Logical Volume Management

Logical volume management on Linux is a different way of using available disks (block devices), allowing for more flexible allocation of space on filesystems stored on one or more disks by grouping disks into volume groups, then creating logical volumes within those volume groups without boundaries.  Filesystems are created on the logical volumes which may use a portion of a disks full capacity, or the capacity of more than one disk.  The only limit is the total space in the volume group which is determined by the sum of the total physical space of all the physical block storage devices in the volume group.

You can add more devices to an existing volume group and even take them away (be careful!).  Volume groups, Logical Volumes in them, and the Filesystems on them can also be extended, resized or removed as necessary.

Scan for block devices that can be used for Logical Volume Management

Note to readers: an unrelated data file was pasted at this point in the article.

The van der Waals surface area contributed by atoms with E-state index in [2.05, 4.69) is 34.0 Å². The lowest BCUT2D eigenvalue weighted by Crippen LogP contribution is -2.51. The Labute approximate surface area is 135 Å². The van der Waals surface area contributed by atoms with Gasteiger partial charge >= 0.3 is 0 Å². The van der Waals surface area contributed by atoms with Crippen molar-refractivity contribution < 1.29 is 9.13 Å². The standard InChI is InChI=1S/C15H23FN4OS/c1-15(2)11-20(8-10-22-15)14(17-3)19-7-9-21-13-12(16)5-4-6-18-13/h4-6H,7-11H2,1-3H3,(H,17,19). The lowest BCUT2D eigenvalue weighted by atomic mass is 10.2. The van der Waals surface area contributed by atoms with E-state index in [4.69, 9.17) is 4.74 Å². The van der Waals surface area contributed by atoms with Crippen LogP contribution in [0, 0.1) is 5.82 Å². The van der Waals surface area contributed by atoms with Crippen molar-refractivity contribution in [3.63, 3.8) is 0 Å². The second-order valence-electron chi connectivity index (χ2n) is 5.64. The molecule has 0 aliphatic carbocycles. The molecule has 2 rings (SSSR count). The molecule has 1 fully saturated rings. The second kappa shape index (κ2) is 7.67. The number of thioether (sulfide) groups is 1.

lvmdiskscan

Display current physical volumes and their LVM Status

pvdisplay

Use block device /dev/hdb for LVM

pvcreate /dev/hdb

This command also takes multiple devicenames in one go, separated by spaces.

Create a volume group consisting of the physical volumes

vgcreate VolGroup01 /dev/hdb

Extend an existing volume group onto the block device just added

vgextend VolGroup00 /dev/hdb

Read the man page on vgextend for all available options.

Create a logical volume within the volume group

lvcreate -L +25G /dev/VolGroup01/LogVol00

Extend existing logical volume into the new unused space in the volume group

lvextend -L +25G /dev/VolGroup00/LogVol00

Expand the filesystem into the new free space in the logical volume.

resize2fs /dev/VolGroup00/LogVol00/

Verify the new size using df

df -kh

Display volume group information

vgdisplay VolGroup01

Display physical volume information

pvdisplay /dev/hdb

Display logical volume information

lvdisplay /dev/VolGroup01/LogVol00

Un-mount the filesystem

umount /filesystem

Check and Fix errors on the filesystem

e2fsck -f /dev/VolGroup01/LogVol00   

or  /dev/mapper/LogVol00

Resize a logical volume

lvresize -L new-size /dev/VolGroup01/LogVol00

Resize a filesystem

resize2fs /dev/mapper/LogVol00

e.g. 1500M or 44G

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